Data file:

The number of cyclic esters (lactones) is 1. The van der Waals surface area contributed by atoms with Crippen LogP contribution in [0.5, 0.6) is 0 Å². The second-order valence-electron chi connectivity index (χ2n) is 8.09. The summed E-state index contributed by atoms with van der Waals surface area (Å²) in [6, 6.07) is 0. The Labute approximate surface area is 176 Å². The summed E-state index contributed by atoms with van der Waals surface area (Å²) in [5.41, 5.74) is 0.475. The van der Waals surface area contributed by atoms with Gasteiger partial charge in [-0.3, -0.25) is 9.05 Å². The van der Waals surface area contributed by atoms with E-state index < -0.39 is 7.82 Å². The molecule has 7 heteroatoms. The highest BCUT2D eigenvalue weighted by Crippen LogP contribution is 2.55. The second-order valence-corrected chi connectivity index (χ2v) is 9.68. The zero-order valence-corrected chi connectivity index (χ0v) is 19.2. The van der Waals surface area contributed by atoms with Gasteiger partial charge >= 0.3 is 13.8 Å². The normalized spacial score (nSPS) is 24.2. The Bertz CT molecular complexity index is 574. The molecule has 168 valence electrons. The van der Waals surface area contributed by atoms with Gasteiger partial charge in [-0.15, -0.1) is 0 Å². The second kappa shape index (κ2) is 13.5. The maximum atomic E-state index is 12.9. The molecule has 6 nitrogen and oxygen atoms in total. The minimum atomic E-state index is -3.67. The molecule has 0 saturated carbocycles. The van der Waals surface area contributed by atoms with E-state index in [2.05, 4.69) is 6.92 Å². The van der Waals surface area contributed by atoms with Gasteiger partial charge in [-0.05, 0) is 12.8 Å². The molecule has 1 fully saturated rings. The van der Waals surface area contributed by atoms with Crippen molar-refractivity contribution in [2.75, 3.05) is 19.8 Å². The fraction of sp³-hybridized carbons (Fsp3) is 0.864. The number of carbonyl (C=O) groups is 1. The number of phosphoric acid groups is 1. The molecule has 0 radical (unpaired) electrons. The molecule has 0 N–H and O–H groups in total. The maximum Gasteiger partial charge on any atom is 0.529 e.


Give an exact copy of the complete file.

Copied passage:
The number of cyclic esters (lactones) is 1. The van der Waals surface area contributed by atoms with Crippen LogP contribution in [0.5, 0.6) is 0 Å². The second-order valence-electron chi connectivity index (χ2n) is 8.09. The summed E-state index contributed by atoms with van der Waals surface area (Å²) in [6, 6.07) is 0. The Labute approximate surface area is 176 Å². The summed E-state index contributed by atoms with van der Waals surface area (Å²) in [5.41, 5.74) is 0.475. The van der Waals surface area contributed by atoms with Gasteiger partial charge in [-0.3, -0.25) is 9.05 Å². The van der Waals surface area contributed by atoms with E-state index < -0.39 is 7.82 Å². The molecule has 7 heteroatoms. The highest BCUT2D eigenvalue weighted by Crippen LogP contribution is 2.55. The second-order valence-corrected chi connectivity index (χ2v) is 9.68. The zero-order valence-corrected chi connectivity index (χ0v) is 19.2. The van der Waals surface area contributed by atoms with Gasteiger partial charge >= 0.3 is 13.8 Å². The normalized spacial score (nSPS) is 24.2. The Bertz CT molecular complexity index is 574. The molecule has 168 valence electrons. The van der Waals surface area contributed by atoms with Gasteiger partial charge in [-0.15, -0.1) is 0 Å². The second kappa shape index (κ2) is 13.5. The maximum atomic E-state index is 12.9. The molecule has 6 nitrogen and oxygen atoms in total. The minimum atomic E-state index is -3.67. The molecule has 0 saturated carbocycles. The van der Waals surface area contributed by atoms with E-state index in [2.05, 4.69) is 6.92 Å². The van der Waals surface area contributed by atoms with Gasteiger partial charge in [-0.05, 0) is 12.8 Å². The molecule has 1 fully saturated rings. The van der Waals surface area contributed by atoms with Crippen molar-refractivity contribution in [2.75, 3.05) is 19.8 Å². The fraction of sp³-hybridized carbons (Fsp3) is 0.864. The number of carbonyl (C=O) groups is 1. The number of phosphoric acid groups is 1. The molecule has 0 radical (unpaired) electrons. The molecule has 0 N–H and O–H groups in total. The maximum Gasteiger partial charge on any atom is 0.529 e.